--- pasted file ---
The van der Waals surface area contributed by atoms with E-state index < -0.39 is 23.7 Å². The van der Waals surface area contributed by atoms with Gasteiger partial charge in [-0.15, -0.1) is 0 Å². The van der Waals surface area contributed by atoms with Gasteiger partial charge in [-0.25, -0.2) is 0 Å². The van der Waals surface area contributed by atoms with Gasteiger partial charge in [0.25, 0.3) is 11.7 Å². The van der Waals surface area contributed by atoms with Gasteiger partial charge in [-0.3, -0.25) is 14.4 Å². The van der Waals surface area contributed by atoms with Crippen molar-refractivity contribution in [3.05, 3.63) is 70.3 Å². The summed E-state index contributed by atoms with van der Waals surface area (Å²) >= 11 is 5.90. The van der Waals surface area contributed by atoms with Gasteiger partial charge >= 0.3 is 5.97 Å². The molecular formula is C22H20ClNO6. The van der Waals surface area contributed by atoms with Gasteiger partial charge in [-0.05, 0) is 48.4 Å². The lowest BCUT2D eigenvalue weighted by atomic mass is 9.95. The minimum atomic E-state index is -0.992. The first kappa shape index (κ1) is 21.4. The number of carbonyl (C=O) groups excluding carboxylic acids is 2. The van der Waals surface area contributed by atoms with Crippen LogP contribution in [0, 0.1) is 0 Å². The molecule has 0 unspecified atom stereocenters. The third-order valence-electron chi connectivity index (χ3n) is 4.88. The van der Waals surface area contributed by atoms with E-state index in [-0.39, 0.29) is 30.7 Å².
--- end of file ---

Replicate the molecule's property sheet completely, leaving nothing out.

The van der Waals surface area contributed by atoms with E-state index < -0.39 is 23.7 Å². The van der Waals surface area contributed by atoms with Gasteiger partial charge in [-0.15, -0.1) is 0 Å². The van der Waals surface area contributed by atoms with Gasteiger partial charge in [-0.25, -0.2) is 0 Å². The van der Waals surface area contributed by atoms with Gasteiger partial charge in [0.25, 0.3) is 11.7 Å². The van der Waals surface area contributed by atoms with Gasteiger partial charge in [-0.3, -0.25) is 14.4 Å². The van der Waals surface area contributed by atoms with Crippen molar-refractivity contribution in [3.05, 3.63) is 70.3 Å². The summed E-state index contributed by atoms with van der Waals surface area (Å²) >= 11 is 5.90. The van der Waals surface area contributed by atoms with Gasteiger partial charge >= 0.3 is 5.97 Å². The molecular formula is C22H20ClNO6. The van der Waals surface area contributed by atoms with Gasteiger partial charge in [-0.05, 0) is 48.4 Å². The lowest BCUT2D eigenvalue weighted by atomic mass is 9.95. The minimum atomic E-state index is -0.992. The first kappa shape index (κ1) is 21.4. The number of carbonyl (C=O) groups excluding carboxylic acids is 2. The van der Waals surface area contributed by atoms with Crippen LogP contribution in [0, 0.1) is 0 Å². The molecule has 0 unspecified atom stereocenters. The third-order valence-electron chi connectivity index (χ3n) is 4.88. The van der Waals surface area contributed by atoms with E-state index in [-0.39, 0.29) is 30.7 Å².